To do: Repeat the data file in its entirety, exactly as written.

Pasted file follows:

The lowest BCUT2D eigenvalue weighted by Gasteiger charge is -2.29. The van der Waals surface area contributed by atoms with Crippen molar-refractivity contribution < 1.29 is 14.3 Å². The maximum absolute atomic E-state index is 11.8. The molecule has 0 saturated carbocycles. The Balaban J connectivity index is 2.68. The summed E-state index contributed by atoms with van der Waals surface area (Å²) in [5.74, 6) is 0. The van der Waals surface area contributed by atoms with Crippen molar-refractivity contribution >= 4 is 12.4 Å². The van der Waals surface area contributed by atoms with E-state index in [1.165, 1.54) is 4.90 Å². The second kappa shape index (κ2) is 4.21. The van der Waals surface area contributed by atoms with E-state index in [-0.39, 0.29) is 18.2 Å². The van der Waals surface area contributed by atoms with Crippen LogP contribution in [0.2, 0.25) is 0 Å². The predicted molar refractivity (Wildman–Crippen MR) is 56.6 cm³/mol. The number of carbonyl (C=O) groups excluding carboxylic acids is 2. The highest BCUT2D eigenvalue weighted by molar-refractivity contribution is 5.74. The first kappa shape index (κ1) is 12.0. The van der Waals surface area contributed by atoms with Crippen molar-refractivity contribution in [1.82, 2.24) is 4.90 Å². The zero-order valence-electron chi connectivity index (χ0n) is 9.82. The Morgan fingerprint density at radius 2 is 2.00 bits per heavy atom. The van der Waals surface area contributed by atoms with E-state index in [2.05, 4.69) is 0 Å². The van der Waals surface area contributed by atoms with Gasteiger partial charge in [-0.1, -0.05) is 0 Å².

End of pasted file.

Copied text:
The lowest BCUT2D eigenvalue weighted by Gasteiger charge is -2.29. The van der Waals surface area contributed by atoms with Crippen molar-refractivity contribution < 1.29 is 14.3 Å². The maximum absolute atomic E-state index is 11.8. The molecule has 0 saturated carbocycles. The Balaban J connectivity index is 2.68. The summed E-state index contributed by atoms with van der Waals surface area (Å²) in [5.74, 6) is 0. The van der Waals surface area contributed by atoms with Crippen molar-refractivity contribution >= 4 is 12.4 Å². The van der Waals surface area contributed by atoms with E-state index in [1.165, 1.54) is 4.90 Å². The second kappa shape index (κ2) is 4.21. The van der Waals surface area contributed by atoms with E-state index in [-0.39, 0.29) is 18.2 Å². The van der Waals surface area contributed by atoms with Crippen LogP contribution in [0.2, 0.25) is 0 Å². The predicted molar refractivity (Wildman–Crippen MR) is 56.6 cm³/mol. The number of carbonyl (C=O) groups excluding carboxylic acids is 2. The highest BCUT2D eigenvalue weighted by molar-refractivity contribution is 5.74. The first kappa shape index (κ1) is 12.0. The van der Waals surface area contributed by atoms with Crippen molar-refractivity contribution in [1.82, 2.24) is 4.90 Å². The zero-order valence-electron chi connectivity index (χ0n) is 9.82. The Morgan fingerprint density at radius 2 is 2.00 bits per heavy atom. The van der Waals surface area contributed by atoms with E-state index in [2.05, 4.69) is 0 Å². The van der Waals surface area contributed by atoms with Gasteiger partial charge in [-0.1, -0.05) is 0 Å².